"We are close to crisis point"

  • 14/07/1997

On India's goal of achieving food security:
We are confident of providing food security. Currently, the growth rate of foodgrain production is 2.8 per cent as against two per cent population growth. Current concerns centre more around the access to food; it is more of a socioeconomic problem rather than of production. We are now emphasising on household nutrition security. In India, nearly 100 million children below five years of age suffer from protein deficiency and we are attacking this problem by making efforts towards diversification in terms of cereals and pulses so that the diet is complete.

On meeting food requirement during the Ninth Five Year Plan:
For the Ninth Five Year Plan, we have worked out the food requirement as 7-8 million tonnes per annum for which we require a growth rate of 3.5 per cent. To achieve that, we will have to raise productivity by extending the available technologies and providing infrastructure to areas that were not covered in the 1970s and early 1980s (by the green revolution).

On increasing production in green revolution areas:
For areasthat have attained their maximum potential by using 'green revolution technologies', we plan to increase the use of hybrid seeds (of crops like rice, cotton, maize, castor, and sunflower) from the current 20 per cent to about 50 per cent. The phytotron facility (a controlled environmental research facility that helps overcome environmental constraints of seasons and locations by facilitating faster development of better varieties and efficient crop management, particularly, in low productivity areas) that we have recently comrnissioned, will go a long way in speeding up research and developing technologies.

On sustainability of agriculture:
The degree of destruction of resources indicates that we are already close to crisis point. We have to depend less on natural resources and shift from a resource-based system to a science-based system of agriculture. We are going in for integrated plant nutrient management and integrated pest management. This technology cannot be promoted just by extension workers (who introduce modern technologies, seeds and agricultural practices to farmers) alone, A ;nore serious and collaborative effort in the form of a participatory farmers' movement along with the extension workers is required. Farmers have to be educated. We are now emphasising on resource conservation, green manuring, vermiculture and mixed cultivation, which can, for example, result in nitrogen saving by alternating cereal cultivation with legumes.

On human resource development (HRD) in ICAR:
Every year, we produce 10,000 agricultural scientists. We still attract good quality students. We have started a country-wide agricultural HRD development programme funded by the World Bank, with a thrust in areas of futuristic importance - environment, biotechnology, geographical information systems and others. On international collaborations for research and training programmes:
We have a memorandum of understanding with 13 out of the 16 centres of the Consultative Group on International Agricultural Research for HRD. Unfortunately, there has been some kind of stagnation in this field because the external support available during the 1970s has declined over the years. Meanwhile, with the growing educational opportunities in agricultural sciences in India, people tended to complete their education in a single university, (as a result), a kind of complacency has set in. We are now taking remedial steps to develop HRD through our own support, since it is these scientists who will have to face the challenges ahead.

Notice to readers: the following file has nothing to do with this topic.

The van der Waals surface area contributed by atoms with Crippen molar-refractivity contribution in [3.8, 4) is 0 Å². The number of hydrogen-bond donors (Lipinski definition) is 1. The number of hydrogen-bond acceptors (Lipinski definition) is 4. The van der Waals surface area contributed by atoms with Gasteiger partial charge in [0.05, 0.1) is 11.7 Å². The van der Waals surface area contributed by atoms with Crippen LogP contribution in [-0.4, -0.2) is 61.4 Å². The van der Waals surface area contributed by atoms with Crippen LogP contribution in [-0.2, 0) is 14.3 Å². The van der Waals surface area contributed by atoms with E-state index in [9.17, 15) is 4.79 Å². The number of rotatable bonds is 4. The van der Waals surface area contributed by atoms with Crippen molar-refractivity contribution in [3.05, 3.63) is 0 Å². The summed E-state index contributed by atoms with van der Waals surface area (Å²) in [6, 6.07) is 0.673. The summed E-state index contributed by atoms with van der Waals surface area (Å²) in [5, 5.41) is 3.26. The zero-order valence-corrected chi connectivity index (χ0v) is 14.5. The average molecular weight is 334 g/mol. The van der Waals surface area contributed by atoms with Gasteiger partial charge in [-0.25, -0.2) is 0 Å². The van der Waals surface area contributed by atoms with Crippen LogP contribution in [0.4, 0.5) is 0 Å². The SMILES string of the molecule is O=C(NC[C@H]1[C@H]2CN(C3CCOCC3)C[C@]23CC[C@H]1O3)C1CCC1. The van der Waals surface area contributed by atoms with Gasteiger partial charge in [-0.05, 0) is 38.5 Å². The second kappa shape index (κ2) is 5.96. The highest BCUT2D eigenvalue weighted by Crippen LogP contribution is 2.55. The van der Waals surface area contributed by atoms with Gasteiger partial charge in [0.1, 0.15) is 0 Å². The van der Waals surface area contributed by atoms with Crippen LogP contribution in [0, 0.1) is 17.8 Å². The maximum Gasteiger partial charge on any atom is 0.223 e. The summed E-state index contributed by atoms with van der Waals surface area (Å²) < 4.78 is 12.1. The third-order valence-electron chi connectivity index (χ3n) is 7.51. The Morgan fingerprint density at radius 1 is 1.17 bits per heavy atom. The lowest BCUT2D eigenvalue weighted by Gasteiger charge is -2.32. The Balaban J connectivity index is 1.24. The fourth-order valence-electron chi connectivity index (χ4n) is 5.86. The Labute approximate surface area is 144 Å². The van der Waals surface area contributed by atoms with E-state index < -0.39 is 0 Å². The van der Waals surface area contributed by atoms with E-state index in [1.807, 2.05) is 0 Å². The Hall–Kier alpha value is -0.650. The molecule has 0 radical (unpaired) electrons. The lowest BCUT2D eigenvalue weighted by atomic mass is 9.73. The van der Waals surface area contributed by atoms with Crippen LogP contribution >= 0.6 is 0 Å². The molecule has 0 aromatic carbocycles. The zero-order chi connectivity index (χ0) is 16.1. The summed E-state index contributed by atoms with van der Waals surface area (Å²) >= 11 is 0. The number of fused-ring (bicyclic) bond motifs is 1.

On tackling frustration amongst ICAR's scientists:
Scientists will no longer be frustrated. We are now offering a number of incentives in the form of consultancy and research contract and other awards and rewards.

On the role of biotechnology in agriculture and its potential risks to the environment:
Biotechnology should not be seen as an alternative but as a complementary approach to existing technologies. It accelerates processes and reduces the time lag required for traditional methods. Genetic barriers faced by traditional breeding techniques can be crossed. It has, however, to be used judiciously. The role of biotechhology in agriculture cannot be totally discarded. After all, we have been transferring desired genes by selective cross-breed- ing. What is of concern, is the introduction of genes foreign to that particular species, like microbes, animals and insects. We have to then carefully evaluate the impact of such a gene in the context of its performance vis-a-vis its possible adverse effects.

On the conservation of genetic resources and agroblodiversity:
India is one of the richest areas of biodiversity. Conservation is of prime importance. It can be on site or in gene banks. ICAR has great concern for agrobiodiversity. We have bureaux for the conservation of plants, ani- mals and fish genetic resources. We also have a bureau for soil use and survey. In the ninth Five Year Plan, we plan to start a bureau for conservation of microbes of agricultural importance.

On the funding of gene banks:
We will look for funds gradually. Some of the services offered by the plant gene bank like quarantine, will be commercialised. We also plan to offer facilities available to neighbouring countries at a cost. The design of the gene bank is such that the cost of maintenance is minimised.

On the challenges ahead:
At present, the emphasis will be on pro- viding nutrition security, increase production by using less resources and on bringing in more area under production in as much a sustainable way as possible.

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